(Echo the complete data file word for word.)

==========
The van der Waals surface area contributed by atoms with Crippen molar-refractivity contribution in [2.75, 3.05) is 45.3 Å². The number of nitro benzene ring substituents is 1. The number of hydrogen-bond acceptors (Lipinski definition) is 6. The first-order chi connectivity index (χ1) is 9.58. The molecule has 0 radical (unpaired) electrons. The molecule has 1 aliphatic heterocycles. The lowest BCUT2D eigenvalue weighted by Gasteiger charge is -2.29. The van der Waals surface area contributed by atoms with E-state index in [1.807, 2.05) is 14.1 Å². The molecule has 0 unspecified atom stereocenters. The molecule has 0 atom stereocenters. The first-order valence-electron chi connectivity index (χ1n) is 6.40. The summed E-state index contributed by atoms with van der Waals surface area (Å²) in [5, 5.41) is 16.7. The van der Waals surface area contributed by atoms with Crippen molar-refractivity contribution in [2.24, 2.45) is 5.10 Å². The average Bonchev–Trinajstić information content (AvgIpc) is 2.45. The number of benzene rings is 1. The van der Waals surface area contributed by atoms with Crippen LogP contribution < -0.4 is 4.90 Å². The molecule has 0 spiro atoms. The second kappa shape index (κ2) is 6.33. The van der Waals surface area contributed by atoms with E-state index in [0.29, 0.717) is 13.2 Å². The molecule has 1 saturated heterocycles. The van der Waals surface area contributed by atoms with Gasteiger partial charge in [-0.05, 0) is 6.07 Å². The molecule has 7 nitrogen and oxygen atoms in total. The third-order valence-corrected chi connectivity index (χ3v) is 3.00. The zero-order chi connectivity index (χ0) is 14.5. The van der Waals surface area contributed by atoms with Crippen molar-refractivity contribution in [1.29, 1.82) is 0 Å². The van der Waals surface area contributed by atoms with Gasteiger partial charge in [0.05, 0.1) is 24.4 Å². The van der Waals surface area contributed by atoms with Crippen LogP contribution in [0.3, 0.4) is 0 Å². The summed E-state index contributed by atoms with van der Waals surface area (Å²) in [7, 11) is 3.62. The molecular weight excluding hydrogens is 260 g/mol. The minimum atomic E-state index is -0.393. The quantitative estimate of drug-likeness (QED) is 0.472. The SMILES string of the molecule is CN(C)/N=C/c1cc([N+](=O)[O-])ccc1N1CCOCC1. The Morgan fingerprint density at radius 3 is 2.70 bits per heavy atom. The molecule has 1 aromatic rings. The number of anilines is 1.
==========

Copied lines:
The van der Waals surface area contributed by atoms with Crippen molar-refractivity contribution in [2.75, 3.05) is 45.3 Å². The number of nitro benzene ring substituents is 1. The number of hydrogen-bond acceptors (Lipinski definition) is 6. The first-order chi connectivity index (χ1) is 9.58. The molecule has 0 radical (unpaired) electrons. The molecule has 1 aliphatic heterocycles. The lowest BCUT2D eigenvalue weighted by Gasteiger charge is -2.29. The van der Waals surface area contributed by atoms with E-state index in [1.807, 2.05) is 14.1 Å². The molecule has 0 unspecified atom stereocenters. The molecule has 0 atom stereocenters. The first-order valence-electron chi connectivity index (χ1n) is 6.40. The summed E-state index contributed by atoms with van der Waals surface area (Å²) in [5, 5.41) is 16.7. The van der Waals surface area contributed by atoms with Crippen molar-refractivity contribution in [2.24, 2.45) is 5.10 Å². The average Bonchev–Trinajstić information content (AvgIpc) is 2.45. The number of benzene rings is 1. The van der Waals surface area contributed by atoms with Crippen LogP contribution < -0.4 is 4.90 Å². The molecule has 0 spiro atoms. The second kappa shape index (κ2) is 6.33. The van der Waals surface area contributed by atoms with E-state index in [0.29, 0.717) is 13.2 Å². The molecule has 1 saturated heterocycles. The van der Waals surface area contributed by atoms with Gasteiger partial charge in [-0.05, 0) is 6.07 Å². The molecule has 7 nitrogen and oxygen atoms in total. The third-order valence-corrected chi connectivity index (χ3v) is 3.00. The zero-order chi connectivity index (χ0) is 14.5. The van der Waals surface area contributed by atoms with Crippen molar-refractivity contribution in [1.29, 1.82) is 0 Å². The van der Waals surface area contributed by atoms with Gasteiger partial charge in [0.05, 0.1) is 24.4 Å². The van der Waals surface area contributed by atoms with Crippen LogP contribution in [0.3, 0.4) is 0 Å². The summed E-state index contributed by atoms with van der Waals surface area (Å²) in [7, 11) is 3.62. The molecular weight excluding hydrogens is 260 g/mol. The minimum atomic E-state index is -0.393. The quantitative estimate of drug-likeness (QED) is 0.472. The SMILES string of the molecule is CN(C)/N=C/c1cc([N+](=O)[O-])ccc1N1CCOCC1. The Morgan fingerprint density at radius 3 is 2.70 bits per heavy atom. The molecule has 1 aromatic rings. The number of anilines is 1.